Walking on the Moon
Fifty years ago this week, on July 20, 1969, the world looked on in amazement as Neil Armstrong and Buzz Aldrin became the first humans to walk on the moon. In Washington, Boeing workers took pride in helping the astronauts achieve this "giant leap for mankind." When Apollo 11 lifted off from Cape Kennedy four days earlier, the Boeing-built S-1C first stage booster of the Saturn V launch vehicle rocketed it skyward. NASA also hired Boeing to coordinate Technical Integration and Evaluation of all Apollo systems.
Six years earlier, NASA was the second-largest exhibitor at the Seattle World's Fair, and its $2 million exhibit was the organization's first large-scale attempt to tell the story of the United States space program. When John Glenn visited the fair he was joined by eight other test pilots, all of whom spoke at a NASA conference where they answered questions about space travel. Most of the audience was focused on Glenn, who recently became the first human to orbit the earth, and barely noticed the other pilots, one of whom was Armstrong.
Pete Conrad was one of the other test pilots at the conference, and he went on to command the Apollo 12 mission in November 1969. When Conrad and Alan Bean walked on the moon's surface, Seattle native Dick Gordon orbited above them. Meanwhile, Boeing was working on a new NASA contract for a motorized "moon buggy" needed for future missions. The Boeing-made Lunar Rover was completed in 1971, and assisted astronauts during the final three Apollo moon landings.
Messages from Space
This week marks the anniversary of another space-age event in which the 1962 World's Fair played a significant role. On July 23, 1962, the Telstar 1 satellite relayed the first live televised images between Europe and the United States, heralding a new age of electronic communication. Viewers in Europe gazed in fascination at black-and-white, somewhat grainy views of America, including the Statue of Liberty, Mount Rushmore, and a 90-second live broadcast from the Century 21 fairgrounds. The Space Needle took center stage, followed by glimpses of Japanese Bon Odori, Spanish Flamenco, and Hawaiian Hula dancers, as well as a boy enjoying a Belgian waffle.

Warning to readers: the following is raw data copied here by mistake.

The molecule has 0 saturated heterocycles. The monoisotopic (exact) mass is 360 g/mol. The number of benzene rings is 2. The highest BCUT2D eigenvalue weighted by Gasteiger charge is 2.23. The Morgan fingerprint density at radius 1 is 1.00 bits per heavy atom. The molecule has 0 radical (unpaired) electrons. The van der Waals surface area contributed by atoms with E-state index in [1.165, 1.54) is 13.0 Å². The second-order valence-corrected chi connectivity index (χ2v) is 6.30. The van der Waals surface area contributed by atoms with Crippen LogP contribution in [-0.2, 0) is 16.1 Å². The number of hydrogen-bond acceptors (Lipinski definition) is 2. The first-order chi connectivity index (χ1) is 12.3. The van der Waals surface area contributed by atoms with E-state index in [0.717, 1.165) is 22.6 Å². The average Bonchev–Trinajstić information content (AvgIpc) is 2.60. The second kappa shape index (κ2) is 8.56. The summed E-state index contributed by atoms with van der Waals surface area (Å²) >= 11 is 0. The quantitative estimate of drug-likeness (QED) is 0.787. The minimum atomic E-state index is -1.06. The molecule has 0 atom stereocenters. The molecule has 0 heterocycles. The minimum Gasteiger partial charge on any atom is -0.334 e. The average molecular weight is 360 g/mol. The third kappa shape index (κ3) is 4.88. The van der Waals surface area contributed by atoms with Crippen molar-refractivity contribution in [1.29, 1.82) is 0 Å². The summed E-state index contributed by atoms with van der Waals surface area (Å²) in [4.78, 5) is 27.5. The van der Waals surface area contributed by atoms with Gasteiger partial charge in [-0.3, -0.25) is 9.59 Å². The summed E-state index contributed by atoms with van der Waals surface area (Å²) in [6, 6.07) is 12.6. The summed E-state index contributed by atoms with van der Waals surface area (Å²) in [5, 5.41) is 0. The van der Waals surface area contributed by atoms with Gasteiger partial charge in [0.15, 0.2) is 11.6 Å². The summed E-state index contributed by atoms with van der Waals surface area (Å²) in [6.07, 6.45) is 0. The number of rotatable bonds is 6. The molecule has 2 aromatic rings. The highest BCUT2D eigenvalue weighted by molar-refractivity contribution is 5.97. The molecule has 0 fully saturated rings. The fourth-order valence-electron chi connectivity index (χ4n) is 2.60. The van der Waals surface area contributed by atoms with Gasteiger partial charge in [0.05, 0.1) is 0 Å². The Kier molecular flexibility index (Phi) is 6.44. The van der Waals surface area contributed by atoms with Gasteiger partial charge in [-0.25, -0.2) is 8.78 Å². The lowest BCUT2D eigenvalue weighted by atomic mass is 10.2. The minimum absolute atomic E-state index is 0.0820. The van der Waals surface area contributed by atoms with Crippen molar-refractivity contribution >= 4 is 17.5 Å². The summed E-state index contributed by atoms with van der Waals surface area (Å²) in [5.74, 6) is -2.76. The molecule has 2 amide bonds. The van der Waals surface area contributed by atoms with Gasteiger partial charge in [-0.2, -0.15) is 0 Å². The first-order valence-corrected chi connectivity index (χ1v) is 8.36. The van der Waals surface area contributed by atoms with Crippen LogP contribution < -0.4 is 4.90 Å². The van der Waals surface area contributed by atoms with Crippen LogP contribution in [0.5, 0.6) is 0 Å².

Some fairgoers had already gotten a glimpse of the future soon after Telstar's launch two weeks earlier. Once the communications satellite was in orbit, it relayed one of the first long-distance telephone calls of the satellite age, between Senator Warren Magnuson in Washington, D.C., and Governor Albert Rosellini and Fair general manager Ewen Dingwall atop the Space Needle. The historic phone call was broadcast over the fair's public address system, so everyone could listen in.
NEWS THEN, HISTORY NOW
On July 21 and 22, 1869, former Secretary of State William Seward toured Puget Sound on his way to Alaska, and spoke out on the development of Washington Territory. Two years earlier, while in office, Seward had fought for the purchase of Alaska from Russia. Decades later, the discovery of gold in Alaska proved such a boon to Seattle that the grateful city memorialized Seward with a statue, a school, a park, and a neighborhood.
Up in Flame
On July 18, 1900, a fire destroyed half of the business district of downtown Pomeroy, and on July 24, 1924, a fire devastated Twisp. On July 18, 1959, the abandoned Wheeler-Osgood Company mill in Tacoma burned to the ground, and on July 24, 1994, the Tyee Creek Fire began north of Wenatchee, and burned 135,000 acres over 33 days.
When Autos Came
On July 23, 1900, Washington welcomed its first automobile when Ralph Hopkins, the owner of a Woods Electric, arrived in Seattle after driving his vehicle west from Chicago to San Francisco and then north (with lifts from trains helping out here and there). By 1904, there were enough cars in Washington to warrant creation of the state's first Auto Club and establishment of the original State Highway Board the following year.